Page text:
Before sending wedding galleries to clients, I like to add a black and white alternative of every photo. Clients love this! So, here’s a quick time-saving trick to create black and white duplicates of an entire folder or collection of images in Lightroom CC.
Rate All of Your Edited Images
This step may vary for different workflows; some photographers may have a star rating system once photos are uploaded, but this is what works for me. After uploading all the images taken at a wedding, go through and rate the images you will edit with one star. Next, use the filter tools to display images of one star and above. After the color edits are complete on all of these images, you now have a collection of final edited images to create black and white duplicates of.
Make Virtual Copies
In the Library Grid view, select all of the images, right-click and select "Create Virtual Copies." The great thing with Lightroom CC is that you are not doubling your memory requirements when doing this, hence the “Virtual” part of the tool's name! This will take a minute or so for large galleries, but once it’s done, you’ll have all the new copies selected; don’t select anything else until the next step!
Rate Your Copies and Sort
Now, with your copies selected, right-click and select a two-star rating so that all of the copies are now uniquely identifiable from the original edits.
Next, change the filter settings to display two stars and above so that only the copies are visible in the grid view.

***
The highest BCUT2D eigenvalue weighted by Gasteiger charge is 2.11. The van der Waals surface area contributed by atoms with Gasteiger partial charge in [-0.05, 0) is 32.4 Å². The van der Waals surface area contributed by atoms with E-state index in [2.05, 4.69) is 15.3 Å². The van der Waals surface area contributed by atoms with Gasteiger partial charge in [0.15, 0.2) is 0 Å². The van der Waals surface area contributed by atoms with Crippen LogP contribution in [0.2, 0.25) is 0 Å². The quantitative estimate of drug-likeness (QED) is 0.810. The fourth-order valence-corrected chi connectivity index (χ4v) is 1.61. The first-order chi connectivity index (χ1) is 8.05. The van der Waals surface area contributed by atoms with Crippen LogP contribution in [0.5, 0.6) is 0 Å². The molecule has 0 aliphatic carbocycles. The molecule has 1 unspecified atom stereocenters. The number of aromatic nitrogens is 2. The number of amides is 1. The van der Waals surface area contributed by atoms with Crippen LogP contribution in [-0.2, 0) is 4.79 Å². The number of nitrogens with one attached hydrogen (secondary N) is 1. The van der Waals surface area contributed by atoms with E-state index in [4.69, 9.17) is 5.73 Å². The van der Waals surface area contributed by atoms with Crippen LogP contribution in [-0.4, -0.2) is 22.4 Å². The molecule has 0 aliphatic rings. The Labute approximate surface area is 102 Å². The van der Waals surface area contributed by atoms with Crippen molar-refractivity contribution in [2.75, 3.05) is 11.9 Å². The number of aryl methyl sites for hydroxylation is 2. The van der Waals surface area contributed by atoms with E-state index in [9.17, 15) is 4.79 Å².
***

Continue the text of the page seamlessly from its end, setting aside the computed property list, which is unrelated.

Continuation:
Black and White Edit
Select the first image and enter the "Develop" window. Convert the image to black and white and change the mix to taste. I usually bring the skin tones up slightly and add a little extra contrast. Next, go back to the Grid window, right-click the edited black and white image, go to “Develop Settings” and then “Copy Settings.” Select only "Black & White mix" and "Contrast" if you’ve changed this. All of your "Basic Tone" changes were done in the original edit, so by just copying these settings, you retain all of your original tonality edits. Now, select all of the images in the Grid view and paste your settings to all of the images by right-clicking “Develop Settings” and “Paste Settings”.
You may have to wait a period of time for all of the previews to update, but once this is done, scroll through your gallery and make any exposure/tonal changes that need to be done. But this should be minimal due to the way the original tonal edits have been retained in the pasting process. I like my black and white gallery to be high in contrast, but inimages where contrast is already very high, detail is lost with my favored black and white settings, so I have to dial these back slightly. Once you get used to this process, it takes a matter of 5-10 minutes to make black and white duplicates of thousands of images in Lightroom CC. It’s now time to send your images through your delivery workflow, and your client will be grateful for having black and white options of every single image in their gallery.